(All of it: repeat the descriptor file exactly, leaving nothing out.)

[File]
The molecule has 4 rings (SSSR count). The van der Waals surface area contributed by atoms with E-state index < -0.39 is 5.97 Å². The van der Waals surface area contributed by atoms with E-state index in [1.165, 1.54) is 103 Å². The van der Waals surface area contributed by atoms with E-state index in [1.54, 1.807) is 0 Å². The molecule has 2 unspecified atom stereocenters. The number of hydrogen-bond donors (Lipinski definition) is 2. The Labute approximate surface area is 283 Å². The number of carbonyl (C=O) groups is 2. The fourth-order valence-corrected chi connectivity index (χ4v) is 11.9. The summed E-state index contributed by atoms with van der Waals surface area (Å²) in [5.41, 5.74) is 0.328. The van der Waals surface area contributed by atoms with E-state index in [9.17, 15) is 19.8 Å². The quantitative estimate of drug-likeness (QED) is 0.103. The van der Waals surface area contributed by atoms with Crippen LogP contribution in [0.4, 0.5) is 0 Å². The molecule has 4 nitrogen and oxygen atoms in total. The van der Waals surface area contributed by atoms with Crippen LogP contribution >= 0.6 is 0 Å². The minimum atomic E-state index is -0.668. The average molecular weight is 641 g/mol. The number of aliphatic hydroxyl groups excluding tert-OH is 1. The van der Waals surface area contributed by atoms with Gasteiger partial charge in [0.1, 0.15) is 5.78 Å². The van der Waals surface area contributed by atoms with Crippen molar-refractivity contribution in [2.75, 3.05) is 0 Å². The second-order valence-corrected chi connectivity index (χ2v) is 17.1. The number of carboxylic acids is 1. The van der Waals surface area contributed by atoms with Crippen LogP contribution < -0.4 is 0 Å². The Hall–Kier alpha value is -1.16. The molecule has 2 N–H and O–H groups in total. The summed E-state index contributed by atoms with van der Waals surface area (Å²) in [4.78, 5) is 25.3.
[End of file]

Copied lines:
The molecule has 4 rings (SSSR count). The van der Waals surface area contributed by atoms with E-state index < -0.39 is 5.97 Å². The van der Waals surface area contributed by atoms with E-state index in [1.165, 1.54) is 103 Å². The van der Waals surface area contributed by atoms with E-state index in [1.54, 1.807) is 0 Å². The molecule has 2 unspecified atom stereocenters. The number of hydrogen-bond donors (Lipinski definition) is 2. The Labute approximate surface area is 283 Å². The number of carbonyl (C=O) groups is 2. The fourth-order valence-corrected chi connectivity index (χ4v) is 11.9. The summed E-state index contributed by atoms with van der Waals surface area (Å²) in [5.41, 5.74) is 0.328. The van der Waals surface area contributed by atoms with E-state index in [9.17, 15) is 19.8 Å². The quantitative estimate of drug-likeness (QED) is 0.103. The van der Waals surface area contributed by atoms with Crippen LogP contribution in [0.4, 0.5) is 0 Å². The molecule has 4 nitrogen and oxygen atoms in total. The van der Waals surface area contributed by atoms with Crippen LogP contribution >= 0.6 is 0 Å². The minimum atomic E-state index is -0.668. The average molecular weight is 641 g/mol. The number of aliphatic hydroxyl groups excluding tert-OH is 1. The van der Waals surface area contributed by atoms with Gasteiger partial charge in [0.1, 0.15) is 5.78 Å². The van der Waals surface area contributed by atoms with Crippen molar-refractivity contribution in [2.75, 3.05) is 0 Å². The second-order valence-corrected chi connectivity index (χ2v) is 17.1. The number of carboxylic acids is 1. The van der Waals surface area contributed by atoms with Crippen LogP contribution < -0.4 is 0 Å². The Hall–Kier alpha value is -1.16. The molecule has 2 N–H and O–H groups in total. The summed E-state index contributed by atoms with van der Waals surface area (Å²) in [4.78, 5) is 25.3.